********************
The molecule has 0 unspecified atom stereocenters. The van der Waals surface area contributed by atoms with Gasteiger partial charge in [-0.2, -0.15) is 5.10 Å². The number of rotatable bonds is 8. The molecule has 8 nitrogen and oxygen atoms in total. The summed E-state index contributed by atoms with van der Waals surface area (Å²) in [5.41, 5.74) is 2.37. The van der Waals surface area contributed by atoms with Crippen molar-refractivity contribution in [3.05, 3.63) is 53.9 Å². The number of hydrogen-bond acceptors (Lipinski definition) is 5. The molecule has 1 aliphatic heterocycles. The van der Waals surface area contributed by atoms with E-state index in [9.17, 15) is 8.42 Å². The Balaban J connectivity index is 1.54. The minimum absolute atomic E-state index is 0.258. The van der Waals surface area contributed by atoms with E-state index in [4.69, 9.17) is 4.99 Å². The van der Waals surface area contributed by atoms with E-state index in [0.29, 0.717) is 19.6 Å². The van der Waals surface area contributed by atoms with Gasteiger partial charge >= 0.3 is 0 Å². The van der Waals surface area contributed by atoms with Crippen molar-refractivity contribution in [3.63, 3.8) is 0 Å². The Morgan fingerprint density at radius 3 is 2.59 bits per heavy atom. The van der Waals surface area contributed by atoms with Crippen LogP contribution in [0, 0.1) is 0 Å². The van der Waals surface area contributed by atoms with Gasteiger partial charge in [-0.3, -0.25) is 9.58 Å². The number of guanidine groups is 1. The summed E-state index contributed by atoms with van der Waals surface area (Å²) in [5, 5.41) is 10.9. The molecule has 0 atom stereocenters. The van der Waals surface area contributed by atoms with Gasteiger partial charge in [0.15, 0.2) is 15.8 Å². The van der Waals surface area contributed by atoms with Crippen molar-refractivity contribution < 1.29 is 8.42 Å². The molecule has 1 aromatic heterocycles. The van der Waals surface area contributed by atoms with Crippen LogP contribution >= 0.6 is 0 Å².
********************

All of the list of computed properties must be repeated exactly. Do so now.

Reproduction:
The molecule has 0 unspecified atom stereocenters. The van der Waals surface area contributed by atoms with Gasteiger partial charge in [-0.2, -0.15) is 5.10 Å². The number of rotatable bonds is 8. The molecule has 8 nitrogen and oxygen atoms in total. The summed E-state index contributed by atoms with van der Waals surface area (Å²) in [5.41, 5.74) is 2.37. The van der Waals surface area contributed by atoms with Crippen molar-refractivity contribution in [3.05, 3.63) is 53.9 Å². The number of hydrogen-bond acceptors (Lipinski definition) is 5. The molecule has 1 aliphatic heterocycles. The van der Waals surface area contributed by atoms with E-state index in [9.17, 15) is 8.42 Å². The Balaban J connectivity index is 1.54. The minimum absolute atomic E-state index is 0.258. The van der Waals surface area contributed by atoms with E-state index in [4.69, 9.17) is 4.99 Å². The van der Waals surface area contributed by atoms with E-state index in [0.29, 0.717) is 19.6 Å². The van der Waals surface area contributed by atoms with Gasteiger partial charge >= 0.3 is 0 Å². The van der Waals surface area contributed by atoms with Crippen molar-refractivity contribution in [3.63, 3.8) is 0 Å². The Morgan fingerprint density at radius 3 is 2.59 bits per heavy atom. The van der Waals surface area contributed by atoms with Crippen LogP contribution in [0, 0.1) is 0 Å². The van der Waals surface area contributed by atoms with Gasteiger partial charge in [-0.3, -0.25) is 9.58 Å². The number of guanidine groups is 1. The summed E-state index contributed by atoms with van der Waals surface area (Å²) in [5, 5.41) is 10.9. The molecule has 0 atom stereocenters. The van der Waals surface area contributed by atoms with Gasteiger partial charge in [0.15, 0.2) is 15.8 Å². The van der Waals surface area contributed by atoms with Crippen molar-refractivity contribution < 1.29 is 8.42 Å². The molecule has 1 aromatic heterocycles. The van der Waals surface area contributed by atoms with Crippen LogP contribution >= 0.6 is 0 Å².